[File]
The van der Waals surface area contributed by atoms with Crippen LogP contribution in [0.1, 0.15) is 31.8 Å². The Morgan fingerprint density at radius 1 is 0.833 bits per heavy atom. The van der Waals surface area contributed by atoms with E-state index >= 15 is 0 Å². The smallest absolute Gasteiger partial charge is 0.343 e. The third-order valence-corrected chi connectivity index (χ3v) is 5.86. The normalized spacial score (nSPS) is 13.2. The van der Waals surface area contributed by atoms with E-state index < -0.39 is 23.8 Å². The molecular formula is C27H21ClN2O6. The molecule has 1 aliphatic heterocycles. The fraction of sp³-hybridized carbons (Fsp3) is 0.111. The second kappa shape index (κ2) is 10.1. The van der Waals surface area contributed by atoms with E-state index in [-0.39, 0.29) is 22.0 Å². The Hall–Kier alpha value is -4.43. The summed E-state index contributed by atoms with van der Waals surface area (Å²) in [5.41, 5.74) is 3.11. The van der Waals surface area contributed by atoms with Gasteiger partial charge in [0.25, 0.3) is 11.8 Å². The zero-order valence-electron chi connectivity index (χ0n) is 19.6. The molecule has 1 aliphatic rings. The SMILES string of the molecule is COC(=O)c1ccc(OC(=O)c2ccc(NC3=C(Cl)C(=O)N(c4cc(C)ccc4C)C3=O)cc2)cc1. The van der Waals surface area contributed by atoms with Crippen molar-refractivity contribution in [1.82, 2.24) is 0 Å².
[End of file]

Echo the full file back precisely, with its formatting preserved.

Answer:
The van der Waals surface area contributed by atoms with Crippen LogP contribution in [0.1, 0.15) is 31.8 Å². The Morgan fingerprint density at radius 1 is 0.833 bits per heavy atom. The van der Waals surface area contributed by atoms with E-state index >= 15 is 0 Å². The smallest absolute Gasteiger partial charge is 0.343 e. The third-order valence-corrected chi connectivity index (χ3v) is 5.86. The normalized spacial score (nSPS) is 13.2. The van der Waals surface area contributed by atoms with E-state index < -0.39 is 23.8 Å². The molecular formula is C27H21ClN2O6. The molecule has 1 aliphatic heterocycles. The fraction of sp³-hybridized carbons (Fsp3) is 0.111. The second kappa shape index (κ2) is 10.1. The van der Waals surface area contributed by atoms with E-state index in [-0.39, 0.29) is 22.0 Å². The Hall–Kier alpha value is -4.43. The summed E-state index contributed by atoms with van der Waals surface area (Å²) in [5.41, 5.74) is 3.11. The van der Waals surface area contributed by atoms with Gasteiger partial charge in [0.25, 0.3) is 11.8 Å². The zero-order valence-electron chi connectivity index (χ0n) is 19.6. The molecule has 1 aliphatic rings. The SMILES string of the molecule is COC(=O)c1ccc(OC(=O)c2ccc(NC3=C(Cl)C(=O)N(c4cc(C)ccc4C)C3=O)cc2)cc1. The van der Waals surface area contributed by atoms with Crippen molar-refractivity contribution in [1.82, 2.24) is 0 Å².